21% of newly diagnosed heart failure patients don’t undergo cardiovascular testing

Rates of cardiovascular testing among incident heart failure patients varied widely in a study published June 18 in the Journal of the American College of Cardiology: Cardiovascular Imaging. One-fifth of patients were not tested at all during the four months before and the six months following their hospitalization for heart failure.

Declines have been noted in age-adjusted, cardiovascular heart failure, thanks to advances in prevention and treatment of cardiovascular disease earlier in the disease progression. Researchers noted that imaging costs have increased significantly since 2001 and a third of those costs have been in the field of cardiovascular imaging.

Stephen A. Farmer, MD, PhD, of Northwestern University’s Feinberg School of Medicine in Chicago, and colleagues followed 5,878 patients hospitalized with newly diagnosed heart failure in the Cardiovascular Research Network Heart Failure Cohort between 2005 and 2008 to determine outcomes concurrent with the amount of imaging the patients underwent. They found evidence that 79.1 percent of those patients had imaging done 14 days before to 180 days after their initial hospitalization.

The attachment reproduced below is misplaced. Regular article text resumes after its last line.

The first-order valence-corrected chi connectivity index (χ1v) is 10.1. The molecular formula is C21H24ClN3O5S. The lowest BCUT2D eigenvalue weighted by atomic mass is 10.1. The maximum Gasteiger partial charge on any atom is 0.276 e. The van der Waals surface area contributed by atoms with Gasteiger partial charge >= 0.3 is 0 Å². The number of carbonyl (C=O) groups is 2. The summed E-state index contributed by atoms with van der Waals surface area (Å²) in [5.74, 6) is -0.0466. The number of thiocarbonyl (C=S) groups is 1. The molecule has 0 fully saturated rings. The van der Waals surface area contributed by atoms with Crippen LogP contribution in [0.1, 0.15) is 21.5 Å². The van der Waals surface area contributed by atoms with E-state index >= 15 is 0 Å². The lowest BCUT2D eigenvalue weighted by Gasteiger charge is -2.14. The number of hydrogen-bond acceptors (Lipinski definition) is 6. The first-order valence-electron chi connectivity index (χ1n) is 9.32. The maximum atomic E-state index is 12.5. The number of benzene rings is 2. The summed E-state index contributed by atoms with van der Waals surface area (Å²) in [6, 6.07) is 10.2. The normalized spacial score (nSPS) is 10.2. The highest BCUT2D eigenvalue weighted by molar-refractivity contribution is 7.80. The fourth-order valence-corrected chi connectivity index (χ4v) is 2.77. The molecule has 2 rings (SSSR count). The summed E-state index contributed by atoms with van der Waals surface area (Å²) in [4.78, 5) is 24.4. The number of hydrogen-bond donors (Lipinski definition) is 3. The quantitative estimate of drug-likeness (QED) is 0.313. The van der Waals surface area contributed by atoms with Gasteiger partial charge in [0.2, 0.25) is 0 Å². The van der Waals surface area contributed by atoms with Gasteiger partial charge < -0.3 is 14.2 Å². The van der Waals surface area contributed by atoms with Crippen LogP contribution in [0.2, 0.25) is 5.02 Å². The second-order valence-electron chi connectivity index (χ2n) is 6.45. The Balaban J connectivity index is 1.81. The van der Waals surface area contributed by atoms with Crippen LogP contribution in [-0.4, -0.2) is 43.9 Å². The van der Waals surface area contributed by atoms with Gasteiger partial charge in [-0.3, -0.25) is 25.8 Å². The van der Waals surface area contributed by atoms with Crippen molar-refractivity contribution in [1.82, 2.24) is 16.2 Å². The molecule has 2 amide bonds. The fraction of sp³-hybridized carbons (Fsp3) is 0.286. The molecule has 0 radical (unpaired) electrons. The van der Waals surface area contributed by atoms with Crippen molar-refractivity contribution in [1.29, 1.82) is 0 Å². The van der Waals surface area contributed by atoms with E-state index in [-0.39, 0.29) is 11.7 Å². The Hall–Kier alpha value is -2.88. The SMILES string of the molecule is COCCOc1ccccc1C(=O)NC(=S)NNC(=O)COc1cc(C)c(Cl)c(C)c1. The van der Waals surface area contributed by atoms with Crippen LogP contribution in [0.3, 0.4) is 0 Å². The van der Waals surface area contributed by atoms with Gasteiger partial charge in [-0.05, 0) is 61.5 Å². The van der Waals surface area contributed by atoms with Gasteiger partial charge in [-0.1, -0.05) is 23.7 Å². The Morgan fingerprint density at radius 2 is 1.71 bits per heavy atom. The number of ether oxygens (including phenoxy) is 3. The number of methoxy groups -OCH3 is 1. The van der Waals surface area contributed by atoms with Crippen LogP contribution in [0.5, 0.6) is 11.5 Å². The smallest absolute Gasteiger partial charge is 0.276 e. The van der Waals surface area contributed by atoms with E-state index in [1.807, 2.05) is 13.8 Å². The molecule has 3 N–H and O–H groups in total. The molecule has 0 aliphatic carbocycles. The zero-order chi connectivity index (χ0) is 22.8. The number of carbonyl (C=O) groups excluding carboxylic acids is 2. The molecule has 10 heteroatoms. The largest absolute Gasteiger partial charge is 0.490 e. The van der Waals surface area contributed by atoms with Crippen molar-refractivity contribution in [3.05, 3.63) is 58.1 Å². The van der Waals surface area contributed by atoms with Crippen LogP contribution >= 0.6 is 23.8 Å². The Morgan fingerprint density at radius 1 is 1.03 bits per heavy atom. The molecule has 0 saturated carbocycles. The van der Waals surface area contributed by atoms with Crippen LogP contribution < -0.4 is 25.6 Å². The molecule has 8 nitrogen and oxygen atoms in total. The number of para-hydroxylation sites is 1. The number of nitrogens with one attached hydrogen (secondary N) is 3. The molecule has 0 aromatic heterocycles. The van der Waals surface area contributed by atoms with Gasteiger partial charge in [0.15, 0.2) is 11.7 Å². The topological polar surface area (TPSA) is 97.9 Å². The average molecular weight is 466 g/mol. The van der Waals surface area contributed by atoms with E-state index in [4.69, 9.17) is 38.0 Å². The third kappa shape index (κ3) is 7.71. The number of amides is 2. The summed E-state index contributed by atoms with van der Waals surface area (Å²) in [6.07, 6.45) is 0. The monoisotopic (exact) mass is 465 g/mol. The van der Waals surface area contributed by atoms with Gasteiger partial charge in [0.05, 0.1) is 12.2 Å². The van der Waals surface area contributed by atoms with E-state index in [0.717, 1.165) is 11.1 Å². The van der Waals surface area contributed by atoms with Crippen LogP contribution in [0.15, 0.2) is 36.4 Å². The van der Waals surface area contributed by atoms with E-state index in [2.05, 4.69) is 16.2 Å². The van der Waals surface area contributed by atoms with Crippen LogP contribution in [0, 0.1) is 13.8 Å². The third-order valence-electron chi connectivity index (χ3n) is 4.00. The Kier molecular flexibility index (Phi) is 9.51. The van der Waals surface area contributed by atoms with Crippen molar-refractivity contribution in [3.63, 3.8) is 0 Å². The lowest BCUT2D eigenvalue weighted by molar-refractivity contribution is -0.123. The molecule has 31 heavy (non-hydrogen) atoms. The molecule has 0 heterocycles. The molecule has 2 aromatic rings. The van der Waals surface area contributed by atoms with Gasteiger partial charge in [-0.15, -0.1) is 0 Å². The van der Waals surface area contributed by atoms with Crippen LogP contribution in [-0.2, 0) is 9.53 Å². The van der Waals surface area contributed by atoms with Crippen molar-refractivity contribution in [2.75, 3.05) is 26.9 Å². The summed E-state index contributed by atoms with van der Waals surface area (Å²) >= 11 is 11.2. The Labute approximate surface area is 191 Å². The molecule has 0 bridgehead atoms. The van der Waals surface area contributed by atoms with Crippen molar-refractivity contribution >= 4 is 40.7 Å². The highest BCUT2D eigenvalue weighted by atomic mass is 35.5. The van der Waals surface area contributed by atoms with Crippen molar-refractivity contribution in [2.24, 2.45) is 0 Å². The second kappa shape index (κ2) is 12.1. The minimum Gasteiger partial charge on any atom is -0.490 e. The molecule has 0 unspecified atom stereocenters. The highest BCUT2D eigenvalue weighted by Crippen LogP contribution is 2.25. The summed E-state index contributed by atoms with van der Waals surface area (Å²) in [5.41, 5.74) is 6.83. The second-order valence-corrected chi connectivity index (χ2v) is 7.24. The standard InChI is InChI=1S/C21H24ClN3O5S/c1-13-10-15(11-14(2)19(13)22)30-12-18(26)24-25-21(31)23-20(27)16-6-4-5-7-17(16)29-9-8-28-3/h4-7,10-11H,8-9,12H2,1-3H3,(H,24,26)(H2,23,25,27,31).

Of the patients tested, 36.9 percent had a coronary artery disease assessment, 87.9 percent had an echocardiogram and 93.4 percent had a systolic functional assessment. However repeat testing proved infrequent, even though 12.1 percent of patients were readmitted at 30 days following and 38 percent in the six month that followed.

Only 36.7 percent of patients who were readmitted during the period of the study had more than one test performed, against American College of Radiology/American College of Cardiology guidelines.

They determined that significant hospital level variation occurred, irrespective of patient case modalities. The research team expressed concern about the lack of cost-effective vs. clinical benefit review of imaging technologies and found recommendations for use not clear for variations in heart failure and cardiovascular disease modalities.

Farmer et al were uncertain as to specific reasons for the range of coverage in testing. They noted that different tests offer overlapping information but are not necessarily clinically interchangeable and range in cost and invasiveness.

“We were unable to assess why 11.4% of patients underwent both a stress echocardiogram and a SPECT study. This combination may reflect poor endocardial definition or failure to reach the target heart rate on the stress echocardiogram, but could also reflect perceived complementarity between these tests,” they wrote.

More consideration of appropriateness in testing is needed to determine both cost effectiveness and clinical usefulness as guidelines are developed in the future, they proposed.